Let’s examine the benefits of using the BETWEEN operator when comparing dates in SQL:

  • Easy-to-read syntax: It provides a simple, understandable syntax for specifying date ranges. You don’t need advanced coding skills to use it.
  • Reduced complexity: It reduces code complexity by requiring only one clause to filter for a specific date range, without the need for multiple conditions.
  • Enhanced performance: Filtering records using the BETWEEN operator can lead to better database performance, as it reduces the number of comparisons performed.

In some cases, excluding the end dates from the range may be necessary. To achieve this, the WHERE clause can be modified with the >= and < operators, like so:

SELECT * FROM orders
WHERE order_date >= '2021-01-01' AND order_date < '2022-01-01';

This query will return all records in the orders table with an order_date from January 1st, 2021, up to, but not including, January 1st, 2022.

In summary, the BETWEEN operator is a powerful tool for SQL date comparisons that offers numerous advantages, including simplicity, reduced complexity, and enhanced performance. Recognizing when and how to use the BETWEEN operator, as well as alternative methods like the >= and < operators, is vital for effective SQL date comparisons.

Date Comparison with the DATEDIFF Function

When working with databases, comparing dates is a common task for developers and database administrators. One of the most popular methods for SQL compare dates is the DATEDIFF function. This function calculates the difference between two date values, making it easy to compare date records. In this section, we’ll discuss how to use the DATEDIFF function effectively.

The DATEDIFF function takes three arguments:

  • The first argument is the datepart which specifies the unit of measurement for the difference calculation, such as year, month, day, hour, minute, or second.
  • The second argument is the start date.
  • The third argument is the end date.

With these arguments, the DATEDIFF function can be used to compare dates in a variety of ways. Let’s look at some examples.

Example 1: Comparing dates to calculate the number of days between two dates:

SELECT DATEDIFF(day, '2021-01-01', '2021-12-31');

This query returns the number of days between January 1, 2021 and December 31, 2021. The result will be 364.

Example 2: Comparing dates to check if two records have the same day:

Suppose we have a table named ‘Orders’ with columns ‘OrderID’, ‘CustomerID’, ‘OrderDate’, and ‘ShippedDate’. We can use the DATEDIFF function to find out if the order and shipped dates are on the same day:

SELECT OrderID, CustomerID
FROM Orders
WHERE DATEDIFF(day, OrderDate, ShippedDate) = 0;

This query returns all records where the order and shipped dates have a zero-day difference.

Example 3: Comparing dates for elapsed time (in months) since a given date:

Using the DATEDIFF function, we can calculate the elapsed time in months from a specific date until the current date. In a table called ‘Employees’ with columns ‘EmployeeID’, ‘Name’, and ‘HireDate’, we can calculate the number of months since each employee’s hire date:

SELECT EmployeeID, Name, DATEDIFF(month, HireDate, GETDATE()) as MonthsSinceHire
FROM Employees;

This query returns the employee ID, name, and the number of months that have passed since each employee’s hire date.

In summary, the DATEDIFF function is an incredibly versatile tool for comparing dates in SQL. By mastering this function, you can efficiently handle a wide variety of date comparison requirements.


When working with dates in SQL, one might need to compare them in order to filter or sort data effectively. Two important functions that can assist in comparing dates are DATEADD and DATEPART.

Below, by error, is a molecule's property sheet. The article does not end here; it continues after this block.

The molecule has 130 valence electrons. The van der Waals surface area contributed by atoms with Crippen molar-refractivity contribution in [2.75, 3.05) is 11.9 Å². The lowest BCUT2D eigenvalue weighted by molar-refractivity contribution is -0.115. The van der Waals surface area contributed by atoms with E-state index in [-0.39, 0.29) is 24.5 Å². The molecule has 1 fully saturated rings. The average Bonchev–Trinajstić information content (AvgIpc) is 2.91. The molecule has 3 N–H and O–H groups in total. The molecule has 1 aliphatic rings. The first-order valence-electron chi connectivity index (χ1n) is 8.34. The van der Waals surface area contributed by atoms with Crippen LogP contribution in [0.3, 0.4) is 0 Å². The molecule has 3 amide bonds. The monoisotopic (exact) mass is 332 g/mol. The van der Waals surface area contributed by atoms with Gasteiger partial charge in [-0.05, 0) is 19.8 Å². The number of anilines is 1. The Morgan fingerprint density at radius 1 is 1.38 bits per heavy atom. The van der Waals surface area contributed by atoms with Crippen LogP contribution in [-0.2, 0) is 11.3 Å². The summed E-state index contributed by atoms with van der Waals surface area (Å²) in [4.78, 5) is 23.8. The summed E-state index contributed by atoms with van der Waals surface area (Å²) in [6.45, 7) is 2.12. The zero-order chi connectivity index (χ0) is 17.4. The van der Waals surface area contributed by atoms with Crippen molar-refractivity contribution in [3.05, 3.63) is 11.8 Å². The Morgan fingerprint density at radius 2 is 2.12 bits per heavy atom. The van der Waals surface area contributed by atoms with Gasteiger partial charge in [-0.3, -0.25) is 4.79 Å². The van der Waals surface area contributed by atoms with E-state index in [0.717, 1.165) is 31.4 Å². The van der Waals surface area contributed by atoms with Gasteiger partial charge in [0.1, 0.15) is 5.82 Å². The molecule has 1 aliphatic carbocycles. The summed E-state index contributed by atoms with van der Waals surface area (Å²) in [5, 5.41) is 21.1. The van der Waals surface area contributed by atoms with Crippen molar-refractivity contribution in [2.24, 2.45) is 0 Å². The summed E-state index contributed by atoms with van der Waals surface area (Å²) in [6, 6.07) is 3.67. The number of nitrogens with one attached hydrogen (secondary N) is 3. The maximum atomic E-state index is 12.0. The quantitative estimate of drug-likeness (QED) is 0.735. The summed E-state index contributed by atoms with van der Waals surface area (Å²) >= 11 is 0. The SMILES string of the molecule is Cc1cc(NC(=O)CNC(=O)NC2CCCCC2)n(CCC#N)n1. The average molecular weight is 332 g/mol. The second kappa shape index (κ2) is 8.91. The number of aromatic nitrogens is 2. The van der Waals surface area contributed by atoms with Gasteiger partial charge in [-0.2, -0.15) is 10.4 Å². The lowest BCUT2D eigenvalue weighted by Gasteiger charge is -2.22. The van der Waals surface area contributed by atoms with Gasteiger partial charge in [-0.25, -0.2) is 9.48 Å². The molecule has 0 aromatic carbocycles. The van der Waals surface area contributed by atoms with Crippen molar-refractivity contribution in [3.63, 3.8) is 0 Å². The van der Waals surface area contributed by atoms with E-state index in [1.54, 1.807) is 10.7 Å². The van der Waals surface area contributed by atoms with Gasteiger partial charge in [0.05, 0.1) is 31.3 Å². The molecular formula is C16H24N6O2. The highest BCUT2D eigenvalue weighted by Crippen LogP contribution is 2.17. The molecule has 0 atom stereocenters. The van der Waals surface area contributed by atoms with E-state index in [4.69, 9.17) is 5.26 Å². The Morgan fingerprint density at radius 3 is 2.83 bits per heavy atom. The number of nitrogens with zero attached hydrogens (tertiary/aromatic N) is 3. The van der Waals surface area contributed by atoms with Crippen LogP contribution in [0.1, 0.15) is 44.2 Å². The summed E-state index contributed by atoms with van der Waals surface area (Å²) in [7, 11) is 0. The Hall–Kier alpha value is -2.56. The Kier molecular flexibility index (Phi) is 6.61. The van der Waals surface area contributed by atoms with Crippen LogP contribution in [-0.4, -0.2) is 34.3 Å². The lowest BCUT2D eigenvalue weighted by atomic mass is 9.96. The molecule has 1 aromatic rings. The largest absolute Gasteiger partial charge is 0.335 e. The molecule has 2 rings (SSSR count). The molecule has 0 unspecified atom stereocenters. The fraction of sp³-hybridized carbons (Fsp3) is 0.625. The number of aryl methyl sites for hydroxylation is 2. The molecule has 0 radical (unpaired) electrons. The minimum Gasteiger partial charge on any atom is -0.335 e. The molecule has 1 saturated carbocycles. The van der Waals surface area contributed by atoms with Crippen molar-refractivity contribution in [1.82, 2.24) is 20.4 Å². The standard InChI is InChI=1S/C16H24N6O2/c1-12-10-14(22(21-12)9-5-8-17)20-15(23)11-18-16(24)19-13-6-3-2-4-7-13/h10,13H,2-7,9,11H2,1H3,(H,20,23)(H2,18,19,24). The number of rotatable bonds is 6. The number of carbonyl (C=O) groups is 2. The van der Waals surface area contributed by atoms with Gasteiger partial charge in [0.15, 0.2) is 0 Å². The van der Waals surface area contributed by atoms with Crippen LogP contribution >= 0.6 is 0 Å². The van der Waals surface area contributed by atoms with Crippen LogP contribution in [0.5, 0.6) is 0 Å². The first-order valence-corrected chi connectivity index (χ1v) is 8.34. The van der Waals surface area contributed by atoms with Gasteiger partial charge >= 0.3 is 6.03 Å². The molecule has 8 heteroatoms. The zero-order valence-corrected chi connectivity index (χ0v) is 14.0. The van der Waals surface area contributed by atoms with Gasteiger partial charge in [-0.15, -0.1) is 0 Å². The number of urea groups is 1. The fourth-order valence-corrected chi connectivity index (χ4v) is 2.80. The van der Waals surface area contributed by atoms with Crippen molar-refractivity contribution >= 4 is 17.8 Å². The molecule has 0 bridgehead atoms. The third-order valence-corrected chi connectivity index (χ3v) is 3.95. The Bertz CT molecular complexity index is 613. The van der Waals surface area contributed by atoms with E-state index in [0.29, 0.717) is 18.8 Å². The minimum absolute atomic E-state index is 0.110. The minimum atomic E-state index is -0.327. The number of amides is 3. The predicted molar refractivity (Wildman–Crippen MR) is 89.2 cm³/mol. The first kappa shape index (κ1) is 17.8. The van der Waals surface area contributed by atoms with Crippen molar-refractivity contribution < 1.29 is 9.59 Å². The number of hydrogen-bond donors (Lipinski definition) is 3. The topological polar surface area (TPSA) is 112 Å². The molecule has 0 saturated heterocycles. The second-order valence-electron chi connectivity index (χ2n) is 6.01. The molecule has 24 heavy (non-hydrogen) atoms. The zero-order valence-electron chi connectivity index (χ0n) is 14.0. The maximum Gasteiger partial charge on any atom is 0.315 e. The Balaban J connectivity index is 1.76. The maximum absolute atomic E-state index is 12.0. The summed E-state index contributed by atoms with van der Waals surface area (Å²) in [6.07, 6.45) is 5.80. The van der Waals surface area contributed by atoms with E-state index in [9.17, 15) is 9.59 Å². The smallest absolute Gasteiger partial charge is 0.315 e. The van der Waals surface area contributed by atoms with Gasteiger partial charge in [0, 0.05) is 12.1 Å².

DATEADD is a function that allows users to add or subtract a certain time unit, such as days, months, or years, from a specified date. This is useful when attempting to calculate a new date by adding or subtracting time units. The general syntax for DATEADD is as follows:

DATEADD(time_unit, interval, date)

Let’s take a look at some examples:

  • To add 5 days to a given date, one would use: DATEADD(day, 5, '2022-01-01')
  • To subtract 3 months from a given date, one would use: DATEADD(month, -3, '2022-01-01')

The DATEPART function, on the other hand, is used to extract a specific part of a date, such as the day, month, or year. This proves to be useful when comparing specific parts of two dates. The general syntax for DATEPART is as follows:

DATEPART(time_unit, date)

Here are some examples of how to use DATEPART:

  • To extract the day value from a given date: DATEPART(day, '2022-01-01')
  • To extract the year value from a given date: DATEPART(year, '2022-01-01')

By combining these two functions, one can effectively compare dates in SQL. For instance, if there is a need to find the difference between two dates, the DATEDIFF function can be used. This function calculates the difference between two dates in the specified time unit. The general syntax for DATEDIFF is:

DATEDIFF(time_unit, start_date, end_date)

Consider the following scenario: A user wants to find the number of days between two dates in their SQL database. The following query would be used:

DATEDIFF(day, '2022-01-01', '2022-01-10')

In this instance, the DATEDIFF function would return 9, indicating that there are nine days between the two specified dates.

In summary, when one needs to compare dates in SQL, powerful functions like DATEADD, DATEPART, and DATEDIFF can be employed to make the comparisons effectively. These functions enable users to manipulate and extract specific parts of dates, providing an efficient way to analyze and filter data based on date values.

Taking Advantage of the CAST and CONVERT Functions

When working with dates in SQL, one may come across scenarios where comparing dates becomes crucial. In such cases, CAST and CONVERT functions can be the go-to tools for SQL developers. These functions facilitate transforming date data into desired data types and formats, hence simplifying the date comparison process.

CAST function is used primarily to change the data type of an expression. For instance, when SQL compare dates are represented as character types, it’s essential to convert them into a date format. The general syntax for the CAST function is as follows:

CAST(expression AS datatype)

To use the CAST function in SQL to compare dates:

SELECT * FROM table_name
CAST(column_name AS DATE) = 'YYYY-MM-DD';

On the other hand, the CONVERT function not only converts the data type of an expression but also allows changing the data display format. When using the CONVERT function, remember that: